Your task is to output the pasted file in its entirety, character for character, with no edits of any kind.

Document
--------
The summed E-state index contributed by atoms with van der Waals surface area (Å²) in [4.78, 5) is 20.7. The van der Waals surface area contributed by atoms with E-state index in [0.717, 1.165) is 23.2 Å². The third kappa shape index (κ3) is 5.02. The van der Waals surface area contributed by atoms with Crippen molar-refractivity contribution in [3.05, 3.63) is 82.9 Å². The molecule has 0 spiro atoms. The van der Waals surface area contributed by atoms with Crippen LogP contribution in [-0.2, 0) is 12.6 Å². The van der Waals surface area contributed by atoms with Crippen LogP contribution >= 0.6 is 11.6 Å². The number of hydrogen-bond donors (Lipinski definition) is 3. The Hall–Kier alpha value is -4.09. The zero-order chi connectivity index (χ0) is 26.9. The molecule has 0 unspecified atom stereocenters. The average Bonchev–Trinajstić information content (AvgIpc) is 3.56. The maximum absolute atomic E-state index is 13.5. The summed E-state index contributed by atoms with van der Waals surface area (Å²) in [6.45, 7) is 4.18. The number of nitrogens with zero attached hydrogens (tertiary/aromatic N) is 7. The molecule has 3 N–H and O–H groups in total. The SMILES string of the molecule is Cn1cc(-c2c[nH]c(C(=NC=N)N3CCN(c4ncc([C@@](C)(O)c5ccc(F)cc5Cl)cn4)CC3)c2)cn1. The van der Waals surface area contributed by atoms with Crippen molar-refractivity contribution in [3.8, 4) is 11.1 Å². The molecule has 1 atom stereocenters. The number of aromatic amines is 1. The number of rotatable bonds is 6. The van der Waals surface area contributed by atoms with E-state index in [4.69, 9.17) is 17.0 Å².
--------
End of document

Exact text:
The summed E-state index contributed by atoms with van der Waals surface area (Å²) in [4.78, 5) is 20.7. The van der Waals surface area contributed by atoms with E-state index in [0.717, 1.165) is 23.2 Å². The third kappa shape index (κ3) is 5.02. The van der Waals surface area contributed by atoms with Crippen molar-refractivity contribution in [3.05, 3.63) is 82.9 Å². The molecule has 0 spiro atoms. The van der Waals surface area contributed by atoms with Crippen LogP contribution in [-0.2, 0) is 12.6 Å². The van der Waals surface area contributed by atoms with Crippen LogP contribution >= 0.6 is 11.6 Å². The number of hydrogen-bond donors (Lipinski definition) is 3. The Hall–Kier alpha value is -4.09. The zero-order chi connectivity index (χ0) is 26.9. The molecule has 0 unspecified atom stereocenters. The average Bonchev–Trinajstić information content (AvgIpc) is 3.56. The maximum absolute atomic E-state index is 13.5. The summed E-state index contributed by atoms with van der Waals surface area (Å²) in [6.45, 7) is 4.18. The number of nitrogens with zero attached hydrogens (tertiary/aromatic N) is 7. The molecule has 3 N–H and O–H groups in total. The SMILES string of the molecule is Cn1cc(-c2c[nH]c(C(=NC=N)N3CCN(c4ncc([C@@](C)(O)c5ccc(F)cc5Cl)cn4)CC3)c2)cn1. The van der Waals surface area contributed by atoms with Crippen molar-refractivity contribution in [3.8, 4) is 11.1 Å². The molecule has 1 atom stereocenters. The number of aromatic amines is 1. The number of rotatable bonds is 6. The van der Waals surface area contributed by atoms with E-state index in [4.69, 9.17) is 17.0 Å².